By: Eric Pumilia, Travel Consultant
This year I had the amazing opportunity to visit Morocco on the Best of Morocco with Trafalgar tour, and I was thoroughly impressed. I feel like I got to see things that I never would have had the opportunity to see if I had traveled on my own, and I am absolutely going to cherish my experiences there.
I arrived in Casablanca with my best friend Danae. The city is amazing! There is a wonderful blend of shiny modern-style buildings along with older style brick and mortar buildings. Danae and I had arrived late but our tour director, Amad, came down to meet us personally once we arrived at the hotel so that he could give us our welcome bags and brief us on what we had missed. This thoroughness and consideration on his part continued throughout the entire trip, and I was grateful for his amazing insights and patient kindness. Whenever I had questions about strange sights or local customs he had exactly the answer I needed, and always more fascinating information on top of that.
While we went to many cities and saw many sights, there were three things that stood out the most to me. The first one was the markets in Fez (pronounced “fes” when you’re referring to the city, and “fez” when you’re referring to the awesome hat) and Marrakesh.
While the markets (or medina as they are locally called) in the two cities are vastly different from each other due to relative income disparities, they are both amazing labyrinths of densely packed culture. You can buy food, live animals, hand-made goods and clothing, and all sorts of truly unique bric-a-brac.
I purchased a gorgeous brass box, a hand-made dagger, a light cotton djellaba, and a small wooden toy. After we had haggled for and purchased the djellaba we asked the proprietor if we could have a cup of water and he had his assistant bring us bottled water and a plate of figs to eat, which we ate gratefully as we sat and chatted with him. When we attempted to pay for them he waved us off!
People are extremely helpful and friendly and will often go above and beyond for travelers. Keep in mind that it is customary to tip the locals if they are going above and beyond, such as the local who took about forty-five minutes to walk Danae and I through a local shop that did leather production and showed us close up how their leather bags were produced. I gave him the equivalent of about ten dollars and he was extremely happy with that.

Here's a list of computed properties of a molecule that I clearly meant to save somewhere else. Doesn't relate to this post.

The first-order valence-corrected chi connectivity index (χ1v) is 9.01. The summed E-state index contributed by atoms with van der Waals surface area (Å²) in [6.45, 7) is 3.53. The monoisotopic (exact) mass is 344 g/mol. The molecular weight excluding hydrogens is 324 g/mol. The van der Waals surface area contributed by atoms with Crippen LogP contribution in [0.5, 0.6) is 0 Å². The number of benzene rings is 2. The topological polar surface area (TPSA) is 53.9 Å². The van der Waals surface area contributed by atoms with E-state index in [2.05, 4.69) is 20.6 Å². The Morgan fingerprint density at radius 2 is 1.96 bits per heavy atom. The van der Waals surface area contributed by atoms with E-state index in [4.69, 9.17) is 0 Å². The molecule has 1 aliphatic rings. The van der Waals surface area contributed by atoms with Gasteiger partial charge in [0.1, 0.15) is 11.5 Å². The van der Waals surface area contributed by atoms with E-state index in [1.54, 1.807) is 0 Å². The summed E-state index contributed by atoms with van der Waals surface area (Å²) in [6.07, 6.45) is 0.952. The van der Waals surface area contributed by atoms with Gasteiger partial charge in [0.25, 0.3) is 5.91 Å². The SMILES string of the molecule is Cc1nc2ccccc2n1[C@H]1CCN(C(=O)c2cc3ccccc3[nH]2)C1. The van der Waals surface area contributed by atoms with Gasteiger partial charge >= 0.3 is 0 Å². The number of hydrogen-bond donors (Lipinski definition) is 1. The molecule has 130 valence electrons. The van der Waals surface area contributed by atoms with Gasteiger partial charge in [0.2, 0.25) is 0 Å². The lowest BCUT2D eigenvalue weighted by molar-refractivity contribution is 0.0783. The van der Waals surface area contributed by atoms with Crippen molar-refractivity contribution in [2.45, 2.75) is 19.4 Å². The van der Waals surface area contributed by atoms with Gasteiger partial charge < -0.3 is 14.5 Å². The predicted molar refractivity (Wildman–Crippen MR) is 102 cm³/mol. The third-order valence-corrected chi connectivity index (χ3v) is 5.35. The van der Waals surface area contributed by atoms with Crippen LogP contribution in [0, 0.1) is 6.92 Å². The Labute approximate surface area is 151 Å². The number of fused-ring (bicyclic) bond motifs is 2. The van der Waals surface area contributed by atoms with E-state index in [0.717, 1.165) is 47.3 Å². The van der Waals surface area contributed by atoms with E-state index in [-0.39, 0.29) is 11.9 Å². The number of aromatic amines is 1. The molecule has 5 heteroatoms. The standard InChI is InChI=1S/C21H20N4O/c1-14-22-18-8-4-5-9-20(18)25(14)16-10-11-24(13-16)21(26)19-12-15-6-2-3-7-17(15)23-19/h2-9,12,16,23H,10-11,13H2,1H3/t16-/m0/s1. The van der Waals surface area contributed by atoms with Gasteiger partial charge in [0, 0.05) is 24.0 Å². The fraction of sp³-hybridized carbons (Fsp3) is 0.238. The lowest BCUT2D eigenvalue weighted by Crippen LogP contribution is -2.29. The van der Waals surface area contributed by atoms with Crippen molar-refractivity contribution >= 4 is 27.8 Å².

The second thing that I loved was walking around the fish markets in Essaouira. There are dozens of privately owned stalls around where they display the day’s catch on slanted boards and you can point at what you want and they will cook it up for you. Crabs as big as two fists, prawns as big as your hand, bream, mullet, scampi, calamari, lobster, and even more exotic options. We paid about $25 total for enough seafood and tea to leave us stuffed to the gills. Danae, who is a huge seafood aficionado, noted that in our hometown of Houston a similar meal would have cost us upwards of $100, so we were extremely satisfied.
The third thing, and perhaps my favorite, was our opportunity to visit with a nomadic Berber family. They lived in a long-term tent structure in a rural desert area, where they herded and raised sheep and goats.
Amad explained to us that they would live there for about three years before moving the tent and all their belongings to a more fertile area for their flocks to graze. Their hand-woven and hand-sewed tent structure was sturdy and beautiful. Their hand-made clay stove was fascinating. The sheer glee on the children’s faces as one of the members of our tour group gave them a chocolate bar was heart-warming.
They spoke no English so we communicated through gestures and tone of voice, but it was still incredible to be welcomed into their home and to visit with them.
I wish I had the space and time to write about every glorious thing I saw and experienced on this trip, like the tagine we were served in an amazing mansion on the side of a mountain, or the incredible people that we were travelling with, or the hundreds of gorgeous hand-chipped tile mosaics that you could find everywhere, or the workshop where I purchased the most gorgeous wooden marquetry puzzle-box, or the small cheerful child who sang invented songs to Danae, but really there were too many unique experiences to share unless I were to write a book about them.
I will always be grateful for my opportunity to visit this exotic and welcoming country, and I have no doubt in my mind that I will return there again someday to continue my exploring.
If you have any questions about my Morocco With Trafalgar trip you should give me a call! I love talking about my travels and I will be more than happy to share my experiences.
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